What does the tyre tread do?

On a normal, smooth road, the tread has only limited influence on the riding properties. The grip generated by the tyre on the road is almost exclusively the result of the rubber compound.

Unlike a car, a bicycle will not aquaplane. The contact area is much smaller and the contact pressure is much higher. The floating effect of aquaplaning could only theoretically be achieved on a bicycle ridden at speeds over 200 km/h.

Off road though, the tread is very important. In this situation the tread establishes an interlocking cog-like connection with the ground and enables the transmission of all driving, braking and steering forces. On rough or dirty roads, the tread can also contribute to better control.

Smart Sam, treaded MTB tyre

Why ride a slick tyre?

On a normal, smooth road, even in wet conditions, a slick tyre actually provides better grip than a tyre with a tread, because the contact area is larger.

The situation is much different on a rough road and even worse on a dirt trail. In these cases the degree of control provided by a slick tyre is extremely limited.

Schwalbe One, a competition tyre with a plain slick tread. Frequently praised for its exceptional wet adhesion.

What do the direction arrows mean?

Most Schwalbe tyre sidewalls are marked with a “ROTATION” arrow, which indicates the recommended rolling direction. When in use, the tyre should run in the direction of the arrow. Older tyres have the marking “DRIVE”, but it has the same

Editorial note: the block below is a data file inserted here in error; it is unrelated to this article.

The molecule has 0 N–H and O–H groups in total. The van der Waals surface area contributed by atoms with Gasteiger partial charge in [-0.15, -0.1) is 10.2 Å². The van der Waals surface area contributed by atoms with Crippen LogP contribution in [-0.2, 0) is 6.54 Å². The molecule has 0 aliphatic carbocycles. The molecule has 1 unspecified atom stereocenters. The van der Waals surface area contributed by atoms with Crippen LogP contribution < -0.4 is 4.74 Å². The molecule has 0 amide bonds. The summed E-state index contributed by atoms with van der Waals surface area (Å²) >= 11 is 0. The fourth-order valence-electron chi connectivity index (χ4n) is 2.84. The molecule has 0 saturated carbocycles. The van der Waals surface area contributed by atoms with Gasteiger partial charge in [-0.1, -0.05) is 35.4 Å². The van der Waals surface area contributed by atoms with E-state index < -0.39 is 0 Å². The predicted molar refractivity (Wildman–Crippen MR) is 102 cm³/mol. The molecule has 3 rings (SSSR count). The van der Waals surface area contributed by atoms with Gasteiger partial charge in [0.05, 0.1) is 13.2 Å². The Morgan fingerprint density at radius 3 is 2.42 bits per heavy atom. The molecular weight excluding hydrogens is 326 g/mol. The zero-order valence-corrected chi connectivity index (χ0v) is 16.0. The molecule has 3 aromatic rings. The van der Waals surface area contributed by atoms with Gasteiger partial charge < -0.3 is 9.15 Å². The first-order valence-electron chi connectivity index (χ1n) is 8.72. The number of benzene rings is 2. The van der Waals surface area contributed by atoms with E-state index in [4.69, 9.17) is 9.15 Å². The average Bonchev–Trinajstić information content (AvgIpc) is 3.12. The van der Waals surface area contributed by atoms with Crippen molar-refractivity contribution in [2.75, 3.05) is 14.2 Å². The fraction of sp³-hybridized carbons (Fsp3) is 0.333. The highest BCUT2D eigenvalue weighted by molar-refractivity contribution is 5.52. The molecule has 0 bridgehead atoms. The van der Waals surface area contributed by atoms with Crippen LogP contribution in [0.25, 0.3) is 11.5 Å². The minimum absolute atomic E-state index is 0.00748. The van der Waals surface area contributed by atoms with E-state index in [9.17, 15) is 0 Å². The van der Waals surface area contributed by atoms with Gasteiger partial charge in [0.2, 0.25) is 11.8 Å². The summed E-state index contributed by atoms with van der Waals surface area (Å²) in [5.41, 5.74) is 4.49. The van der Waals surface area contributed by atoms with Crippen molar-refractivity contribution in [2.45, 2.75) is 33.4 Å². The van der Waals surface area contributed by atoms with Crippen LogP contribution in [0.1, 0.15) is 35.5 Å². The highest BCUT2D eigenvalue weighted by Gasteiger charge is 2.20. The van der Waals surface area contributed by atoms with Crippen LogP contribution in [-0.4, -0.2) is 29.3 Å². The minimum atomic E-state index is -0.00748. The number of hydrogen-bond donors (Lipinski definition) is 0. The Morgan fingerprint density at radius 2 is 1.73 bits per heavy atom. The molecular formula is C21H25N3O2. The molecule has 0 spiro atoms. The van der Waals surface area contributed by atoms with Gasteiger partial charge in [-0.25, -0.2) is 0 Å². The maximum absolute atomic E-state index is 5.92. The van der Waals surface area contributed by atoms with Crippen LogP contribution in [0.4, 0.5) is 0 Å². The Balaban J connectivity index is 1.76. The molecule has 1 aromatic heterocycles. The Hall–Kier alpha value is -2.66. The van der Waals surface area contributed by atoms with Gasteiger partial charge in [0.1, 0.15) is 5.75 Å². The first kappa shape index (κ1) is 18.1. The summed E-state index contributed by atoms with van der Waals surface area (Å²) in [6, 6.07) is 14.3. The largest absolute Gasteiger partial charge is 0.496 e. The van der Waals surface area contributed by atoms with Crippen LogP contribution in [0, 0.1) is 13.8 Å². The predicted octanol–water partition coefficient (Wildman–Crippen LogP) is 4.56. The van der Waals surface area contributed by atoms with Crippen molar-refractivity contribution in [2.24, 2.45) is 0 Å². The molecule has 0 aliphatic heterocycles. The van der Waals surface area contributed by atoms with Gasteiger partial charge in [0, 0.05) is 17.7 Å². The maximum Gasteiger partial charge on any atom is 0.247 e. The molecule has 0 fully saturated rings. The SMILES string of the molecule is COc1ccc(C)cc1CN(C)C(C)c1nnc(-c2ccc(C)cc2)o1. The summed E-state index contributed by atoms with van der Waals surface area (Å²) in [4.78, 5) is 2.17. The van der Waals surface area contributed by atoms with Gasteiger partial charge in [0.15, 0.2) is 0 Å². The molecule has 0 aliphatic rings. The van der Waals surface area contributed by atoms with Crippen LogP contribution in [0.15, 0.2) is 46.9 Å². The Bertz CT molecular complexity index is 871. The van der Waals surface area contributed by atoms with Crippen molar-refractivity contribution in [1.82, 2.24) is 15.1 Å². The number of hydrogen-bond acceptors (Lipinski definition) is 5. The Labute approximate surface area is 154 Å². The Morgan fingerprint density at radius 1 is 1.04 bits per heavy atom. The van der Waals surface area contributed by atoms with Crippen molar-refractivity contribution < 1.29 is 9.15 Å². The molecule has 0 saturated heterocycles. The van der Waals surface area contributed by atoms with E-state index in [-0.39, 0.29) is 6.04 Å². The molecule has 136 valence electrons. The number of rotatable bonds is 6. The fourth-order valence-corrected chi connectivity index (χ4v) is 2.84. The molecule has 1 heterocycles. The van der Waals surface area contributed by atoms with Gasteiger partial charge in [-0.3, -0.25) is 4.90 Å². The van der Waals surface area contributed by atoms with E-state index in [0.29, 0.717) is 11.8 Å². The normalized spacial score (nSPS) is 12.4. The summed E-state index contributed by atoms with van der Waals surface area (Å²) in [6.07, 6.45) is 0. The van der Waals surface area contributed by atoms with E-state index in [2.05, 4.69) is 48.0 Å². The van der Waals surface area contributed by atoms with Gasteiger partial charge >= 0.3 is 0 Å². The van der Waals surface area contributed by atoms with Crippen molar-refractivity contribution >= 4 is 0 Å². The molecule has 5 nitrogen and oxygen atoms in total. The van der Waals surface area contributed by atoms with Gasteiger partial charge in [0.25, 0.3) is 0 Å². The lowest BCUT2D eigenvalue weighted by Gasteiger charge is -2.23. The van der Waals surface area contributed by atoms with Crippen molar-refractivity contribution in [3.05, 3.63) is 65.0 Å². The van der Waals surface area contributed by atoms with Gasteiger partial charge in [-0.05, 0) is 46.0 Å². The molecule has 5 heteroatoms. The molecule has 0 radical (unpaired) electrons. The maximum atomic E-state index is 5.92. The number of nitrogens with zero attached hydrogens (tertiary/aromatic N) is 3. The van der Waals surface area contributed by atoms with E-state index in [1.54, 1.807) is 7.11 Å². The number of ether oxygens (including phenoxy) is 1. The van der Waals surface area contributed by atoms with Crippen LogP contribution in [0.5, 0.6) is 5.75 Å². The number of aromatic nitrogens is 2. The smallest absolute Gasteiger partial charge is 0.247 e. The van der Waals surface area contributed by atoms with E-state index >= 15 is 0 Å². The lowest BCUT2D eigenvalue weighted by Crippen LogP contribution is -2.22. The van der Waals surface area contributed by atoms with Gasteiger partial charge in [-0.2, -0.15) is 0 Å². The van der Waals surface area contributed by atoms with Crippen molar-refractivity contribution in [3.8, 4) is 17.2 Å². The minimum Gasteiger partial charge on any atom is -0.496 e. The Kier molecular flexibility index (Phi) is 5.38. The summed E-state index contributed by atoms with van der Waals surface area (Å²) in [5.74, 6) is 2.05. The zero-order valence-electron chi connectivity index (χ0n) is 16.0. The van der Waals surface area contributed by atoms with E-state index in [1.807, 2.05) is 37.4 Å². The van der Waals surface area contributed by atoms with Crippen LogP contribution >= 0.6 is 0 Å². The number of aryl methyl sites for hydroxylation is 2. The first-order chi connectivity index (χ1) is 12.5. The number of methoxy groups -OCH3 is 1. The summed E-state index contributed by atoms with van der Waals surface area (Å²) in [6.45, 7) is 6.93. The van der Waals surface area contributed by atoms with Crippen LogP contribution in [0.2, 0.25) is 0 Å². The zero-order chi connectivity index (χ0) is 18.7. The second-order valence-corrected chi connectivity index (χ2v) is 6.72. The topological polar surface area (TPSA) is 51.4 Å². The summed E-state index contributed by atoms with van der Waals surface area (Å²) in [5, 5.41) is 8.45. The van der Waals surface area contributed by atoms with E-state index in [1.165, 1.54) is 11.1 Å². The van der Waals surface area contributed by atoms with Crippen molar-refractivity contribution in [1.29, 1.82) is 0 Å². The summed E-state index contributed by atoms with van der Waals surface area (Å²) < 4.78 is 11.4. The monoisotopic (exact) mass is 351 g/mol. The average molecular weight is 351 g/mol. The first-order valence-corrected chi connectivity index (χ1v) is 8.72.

Many MTB tyres are marked with a “FRONT” and a “REAR” arrow. The “FRONT” arrow indicates the recommended rolling direction for the front wheel and respectively the “REAR” arrow is the direction for the rear wheel.

Why are so many treads direction dependant?

In the case of a road tyre the rolling direction is mainly important for aesthetic considerations. Tires marked with arrows simply look more dynamic..

Off road, the rolling direction is far more important, as the tread ensures optimumconnection between the tyre and the ground. The rear wheel transmits the driving force and the front wheel transmits the braking and steering forces. Driving and braking forces operate in different directions. That is why certain tyres are fitted in opposite rotating directions when used as front and rear tyres.

There are also treads without a specified rotating direction.

Marathon Racer, rolling direction road tread